the children around the children bowl scavenging for any little bit of lax. this reminds me of the night before when we tried to crash a soiree, which never really happened because we got there too early and parties dont start til after midnight or like around 1am. that's just too late for my old body. it was in this abandoned shack which was quite shady. perfect place for kidnapping tuubaabs really. oh well... this weekend when we swear in, in dakar, we will go out to a club in style. it will be legendary!

my 'second' dad. my family is such jokers. i will miss them dearly...

we got traditional clothes made. dont they look awesome?! i didnt get to take a picture of mine but im sure i'll have some pictures by the end of the week that i will try to post sometime... whenever lol. it's kinda big on me. i look like a potato sack really but it'll do.

the last family photo we took. it's missing a couple of women but it'll have to do. i will definitely visit them in 2 months time when we return from the desert. never knew i could get attached to people i knew so little, but it happens. hospitality and humor does something to you. that's the only really cool thing about senegalese culture. no matter how small or insignificant a thing is, it is still shared amongst everyone. the other night, we had a can of coke and literally it was poured into like 10 glasses so that everyone could get a sip. a jolly rancher is cut into 3rds so that every child can get a taste. it's really awesome. but i digress.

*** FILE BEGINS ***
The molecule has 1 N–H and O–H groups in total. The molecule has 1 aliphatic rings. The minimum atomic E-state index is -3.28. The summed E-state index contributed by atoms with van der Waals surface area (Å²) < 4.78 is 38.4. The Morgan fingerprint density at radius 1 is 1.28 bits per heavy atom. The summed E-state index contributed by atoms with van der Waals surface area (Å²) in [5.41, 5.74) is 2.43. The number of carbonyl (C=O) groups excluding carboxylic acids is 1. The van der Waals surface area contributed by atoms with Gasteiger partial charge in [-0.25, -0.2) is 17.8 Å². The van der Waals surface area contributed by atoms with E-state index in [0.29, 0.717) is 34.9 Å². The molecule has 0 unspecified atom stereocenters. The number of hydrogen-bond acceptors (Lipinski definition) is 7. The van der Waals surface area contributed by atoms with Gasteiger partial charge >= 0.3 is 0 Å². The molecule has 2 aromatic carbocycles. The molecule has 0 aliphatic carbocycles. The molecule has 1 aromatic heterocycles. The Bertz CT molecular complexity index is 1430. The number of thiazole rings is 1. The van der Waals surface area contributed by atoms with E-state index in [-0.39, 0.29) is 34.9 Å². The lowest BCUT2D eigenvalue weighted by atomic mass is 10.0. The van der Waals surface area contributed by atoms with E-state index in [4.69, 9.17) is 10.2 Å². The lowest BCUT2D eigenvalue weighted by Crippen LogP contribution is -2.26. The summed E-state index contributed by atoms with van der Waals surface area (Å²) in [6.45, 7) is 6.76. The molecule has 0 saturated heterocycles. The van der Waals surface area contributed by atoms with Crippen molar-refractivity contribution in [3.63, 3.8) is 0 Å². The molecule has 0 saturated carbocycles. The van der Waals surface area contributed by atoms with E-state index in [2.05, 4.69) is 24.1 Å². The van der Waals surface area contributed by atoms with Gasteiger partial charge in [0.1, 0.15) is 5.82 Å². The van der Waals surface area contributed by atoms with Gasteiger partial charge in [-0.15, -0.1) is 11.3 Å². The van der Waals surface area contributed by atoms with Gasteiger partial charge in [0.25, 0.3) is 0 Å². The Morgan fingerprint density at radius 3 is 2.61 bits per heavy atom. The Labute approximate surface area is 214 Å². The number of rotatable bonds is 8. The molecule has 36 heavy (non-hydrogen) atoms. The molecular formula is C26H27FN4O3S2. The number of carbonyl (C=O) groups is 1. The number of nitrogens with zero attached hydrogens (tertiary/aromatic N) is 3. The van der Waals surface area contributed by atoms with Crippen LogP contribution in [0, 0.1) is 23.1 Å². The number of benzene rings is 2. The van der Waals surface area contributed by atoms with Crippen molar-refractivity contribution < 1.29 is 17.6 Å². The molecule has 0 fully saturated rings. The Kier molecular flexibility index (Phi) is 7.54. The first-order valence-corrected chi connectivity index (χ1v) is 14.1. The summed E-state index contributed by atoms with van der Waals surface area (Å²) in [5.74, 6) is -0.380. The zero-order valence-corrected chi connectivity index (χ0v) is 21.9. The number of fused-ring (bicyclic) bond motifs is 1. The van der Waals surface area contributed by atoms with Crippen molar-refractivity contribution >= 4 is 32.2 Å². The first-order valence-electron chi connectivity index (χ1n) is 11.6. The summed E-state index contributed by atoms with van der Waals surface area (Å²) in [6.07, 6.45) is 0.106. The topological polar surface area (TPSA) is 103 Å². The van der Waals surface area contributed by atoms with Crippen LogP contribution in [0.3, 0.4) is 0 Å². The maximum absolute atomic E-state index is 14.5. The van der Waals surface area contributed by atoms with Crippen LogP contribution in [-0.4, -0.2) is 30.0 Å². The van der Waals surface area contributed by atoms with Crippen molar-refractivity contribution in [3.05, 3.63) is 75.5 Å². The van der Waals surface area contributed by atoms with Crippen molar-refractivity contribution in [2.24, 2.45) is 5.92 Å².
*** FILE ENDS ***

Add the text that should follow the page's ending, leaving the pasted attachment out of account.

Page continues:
so as i sit here typing this post after my last oral wolof examination, which enshallah i passed, i feel relief that everythings going pretty smoothly. excited that i will begin my journey as a volunteer a week from today but also nervous that i will be on my own from now on. we will hang out in dakar after swear in so some more exploring possibly? dont know when the next blog post will be...